In an emergency call 999 and ask for Police then Mountain Rescue
At Scottish Mountain Rescue, we run a National Training Programme for our volunteers, which helps to ensure that teams have all the knowledge and skills that they need, and allows us to share good practice between teams.
Our volunteers are available 24 hours a day, 365 days a year and in any weather. The winter call-outs in the mountains are some of the most difficult and dangerous that our volunteers will attend. In winter, daylight hours are shorter, the weather is often at it’s most harsh, and deep snowfall can make things much more challenging. Prolonged periods of snowfall raise the risks of avalanches which can be triggered naturally or by a person crossing a snow slope.
Our National Training courses help our volunteers know both how to keep themselves safe and how to rescue people caught up by avalanches in our mountains.
We spoke to Bill Dallas from the Avalanche Working Group, about our avalanche training and what’s involved:
In January and February each year the Avalanche Working Group run two training courses. The Companion Rescue (CR) course is a single day of training held in early January, we run two individual courses over the weekend. The Avalanche Rescue (AR) is a two-day course held in early February.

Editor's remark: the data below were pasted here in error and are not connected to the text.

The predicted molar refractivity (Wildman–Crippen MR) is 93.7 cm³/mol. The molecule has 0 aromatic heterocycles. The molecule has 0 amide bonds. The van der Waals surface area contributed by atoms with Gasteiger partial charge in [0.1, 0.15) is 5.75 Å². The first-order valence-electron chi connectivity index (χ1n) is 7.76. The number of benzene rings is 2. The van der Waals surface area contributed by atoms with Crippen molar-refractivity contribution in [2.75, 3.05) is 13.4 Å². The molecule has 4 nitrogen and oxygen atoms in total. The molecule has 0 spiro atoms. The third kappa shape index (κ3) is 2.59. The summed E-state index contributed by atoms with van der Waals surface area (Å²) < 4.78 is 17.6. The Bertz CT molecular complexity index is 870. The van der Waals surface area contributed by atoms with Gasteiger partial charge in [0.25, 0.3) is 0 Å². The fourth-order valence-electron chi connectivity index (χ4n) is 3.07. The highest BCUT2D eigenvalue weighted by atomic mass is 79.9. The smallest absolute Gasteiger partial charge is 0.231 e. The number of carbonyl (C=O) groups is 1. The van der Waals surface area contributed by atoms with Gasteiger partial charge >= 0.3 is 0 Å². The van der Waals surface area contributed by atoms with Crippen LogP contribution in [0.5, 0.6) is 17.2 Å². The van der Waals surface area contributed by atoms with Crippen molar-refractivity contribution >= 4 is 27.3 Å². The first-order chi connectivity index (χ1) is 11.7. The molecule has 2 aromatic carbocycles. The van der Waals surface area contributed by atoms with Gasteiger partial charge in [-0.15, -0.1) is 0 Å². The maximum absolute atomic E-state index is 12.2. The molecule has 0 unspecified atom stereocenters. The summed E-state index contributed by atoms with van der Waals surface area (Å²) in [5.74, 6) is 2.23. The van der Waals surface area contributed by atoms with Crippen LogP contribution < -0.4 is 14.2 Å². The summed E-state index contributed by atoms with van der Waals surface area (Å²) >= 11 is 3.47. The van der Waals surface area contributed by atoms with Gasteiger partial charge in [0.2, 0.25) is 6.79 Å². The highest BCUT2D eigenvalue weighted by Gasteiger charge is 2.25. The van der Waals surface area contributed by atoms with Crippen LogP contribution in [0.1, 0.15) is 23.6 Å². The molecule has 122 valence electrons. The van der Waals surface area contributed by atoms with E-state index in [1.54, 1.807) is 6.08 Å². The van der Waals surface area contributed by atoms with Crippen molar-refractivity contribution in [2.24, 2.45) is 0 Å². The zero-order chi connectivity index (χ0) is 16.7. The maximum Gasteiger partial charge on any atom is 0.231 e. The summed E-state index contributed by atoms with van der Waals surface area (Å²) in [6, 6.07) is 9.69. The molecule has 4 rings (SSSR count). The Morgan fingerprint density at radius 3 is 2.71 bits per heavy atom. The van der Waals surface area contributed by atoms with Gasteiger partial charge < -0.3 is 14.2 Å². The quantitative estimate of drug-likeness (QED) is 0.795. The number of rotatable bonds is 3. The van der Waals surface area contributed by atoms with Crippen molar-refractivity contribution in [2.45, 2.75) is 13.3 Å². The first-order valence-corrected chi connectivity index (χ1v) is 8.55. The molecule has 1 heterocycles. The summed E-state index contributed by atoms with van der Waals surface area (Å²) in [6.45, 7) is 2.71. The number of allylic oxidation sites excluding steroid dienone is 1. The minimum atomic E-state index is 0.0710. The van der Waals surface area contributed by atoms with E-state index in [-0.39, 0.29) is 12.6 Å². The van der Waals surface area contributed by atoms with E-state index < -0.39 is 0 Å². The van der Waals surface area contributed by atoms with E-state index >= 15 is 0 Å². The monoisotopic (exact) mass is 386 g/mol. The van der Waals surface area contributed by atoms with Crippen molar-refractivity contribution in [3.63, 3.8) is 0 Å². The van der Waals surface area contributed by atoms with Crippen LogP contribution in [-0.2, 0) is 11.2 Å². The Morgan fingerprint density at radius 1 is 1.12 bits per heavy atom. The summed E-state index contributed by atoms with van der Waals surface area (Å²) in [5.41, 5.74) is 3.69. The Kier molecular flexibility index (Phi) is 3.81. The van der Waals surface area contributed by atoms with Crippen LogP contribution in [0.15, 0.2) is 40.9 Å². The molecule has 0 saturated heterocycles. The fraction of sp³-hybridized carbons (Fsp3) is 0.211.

The CR course, as the name implies, focusses on the skills required to quickly and effectively rescue a member of your group or MR team buried in an avalanche which occurs when you are on scene. It introduces some of the core skills a rescuer, expected to operate in the winter mountains, should be proficient at executing. These include a detailed look at transceivers and understanding the operation of the unit as well as how to use them in the initial search phase. We also instruct spot probing and digging techniques. We discuss the Be Avalanche Aware guidance and relate it to what we are seeing on the ground, as we make our way out to the training area where all these skills are put into practice.
The skills learnt on the course are useful not only in a MR context but also to anyone who ski tours or enjoys being out in the winter mountains.
The AR course further develops the skills taught on the CR course but brings them into a team search scenario. On the AR course we look at the skills required when we are called to a location after the event rather than being there to witness it. All the skills developed on the CR course are still very relevant, but in AR course we introduce those used when we search as a team and may not know much about the casualties. Subjects covered include: safety on location, assessing the scene, marking an avalanche, using a transceiver in single and multiple burial, line probing and digging. We also spend some time looking at the management of a scene as more rescuers and agencies arrive and, if conditions allow, have a night exercise which emphasises how difficult management and actual searching can become in poor visibility or challenging weather.
There is more time given to introducing and understanding the medical considerations on finding and extracting a casualty who may have been buried for an extended period of time.
The course ends on Sunday with a final exercise, where all the skills which have been learnt come together in a scenario.